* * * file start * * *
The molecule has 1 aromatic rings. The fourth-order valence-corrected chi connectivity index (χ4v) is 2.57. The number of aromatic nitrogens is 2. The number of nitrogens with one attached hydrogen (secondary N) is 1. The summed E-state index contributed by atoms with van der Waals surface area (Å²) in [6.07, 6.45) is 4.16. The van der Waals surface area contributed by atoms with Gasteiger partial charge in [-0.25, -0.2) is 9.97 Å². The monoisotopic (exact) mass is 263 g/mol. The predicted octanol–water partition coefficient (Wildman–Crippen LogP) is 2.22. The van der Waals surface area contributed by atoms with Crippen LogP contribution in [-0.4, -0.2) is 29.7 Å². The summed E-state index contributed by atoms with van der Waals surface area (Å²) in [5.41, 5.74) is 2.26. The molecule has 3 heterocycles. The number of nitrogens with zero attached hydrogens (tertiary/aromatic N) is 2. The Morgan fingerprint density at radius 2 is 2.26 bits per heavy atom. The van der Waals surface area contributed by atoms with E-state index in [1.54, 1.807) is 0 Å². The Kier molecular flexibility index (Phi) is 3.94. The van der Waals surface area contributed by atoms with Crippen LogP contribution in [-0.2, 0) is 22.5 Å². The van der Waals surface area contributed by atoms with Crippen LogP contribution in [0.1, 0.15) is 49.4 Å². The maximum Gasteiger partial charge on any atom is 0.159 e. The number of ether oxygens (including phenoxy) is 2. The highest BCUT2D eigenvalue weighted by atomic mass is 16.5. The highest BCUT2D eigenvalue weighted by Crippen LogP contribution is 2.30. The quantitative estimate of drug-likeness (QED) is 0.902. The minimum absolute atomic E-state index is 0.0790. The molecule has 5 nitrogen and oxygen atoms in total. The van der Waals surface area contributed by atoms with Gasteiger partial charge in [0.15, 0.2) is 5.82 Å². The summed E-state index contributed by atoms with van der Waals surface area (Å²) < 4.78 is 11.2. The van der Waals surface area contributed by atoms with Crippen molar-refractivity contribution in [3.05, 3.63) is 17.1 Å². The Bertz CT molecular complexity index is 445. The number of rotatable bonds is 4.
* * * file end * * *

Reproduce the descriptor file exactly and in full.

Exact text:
The molecule has 1 aromatic rings. The fourth-order valence-corrected chi connectivity index (χ4v) is 2.57. The number of aromatic nitrogens is 2. The number of nitrogens with one attached hydrogen (secondary N) is 1. The summed E-state index contributed by atoms with van der Waals surface area (Å²) in [6.07, 6.45) is 4.16. The van der Waals surface area contributed by atoms with Gasteiger partial charge in [-0.25, -0.2) is 9.97 Å². The monoisotopic (exact) mass is 263 g/mol. The predicted octanol–water partition coefficient (Wildman–Crippen LogP) is 2.22. The van der Waals surface area contributed by atoms with Crippen LogP contribution in [-0.4, -0.2) is 29.7 Å². The summed E-state index contributed by atoms with van der Waals surface area (Å²) in [5.41, 5.74) is 2.26. The molecule has 3 heterocycles. The number of nitrogens with zero attached hydrogens (tertiary/aromatic N) is 2. The Morgan fingerprint density at radius 2 is 2.26 bits per heavy atom. The van der Waals surface area contributed by atoms with E-state index in [1.54, 1.807) is 0 Å². The Kier molecular flexibility index (Phi) is 3.94. The van der Waals surface area contributed by atoms with Crippen LogP contribution in [-0.2, 0) is 22.5 Å². The van der Waals surface area contributed by atoms with Crippen LogP contribution in [0.1, 0.15) is 49.4 Å². The maximum Gasteiger partial charge on any atom is 0.159 e. The number of ether oxygens (including phenoxy) is 2. The highest BCUT2D eigenvalue weighted by atomic mass is 16.5. The highest BCUT2D eigenvalue weighted by Crippen LogP contribution is 2.30. The quantitative estimate of drug-likeness (QED) is 0.902. The minimum absolute atomic E-state index is 0.0790. The molecule has 5 nitrogen and oxygen atoms in total. The van der Waals surface area contributed by atoms with Gasteiger partial charge in [0.15, 0.2) is 5.82 Å². The summed E-state index contributed by atoms with van der Waals surface area (Å²) < 4.78 is 11.2. The van der Waals surface area contributed by atoms with Crippen molar-refractivity contribution in [3.05, 3.63) is 17.1 Å². The Bertz CT molecular complexity index is 445. The number of rotatable bonds is 4.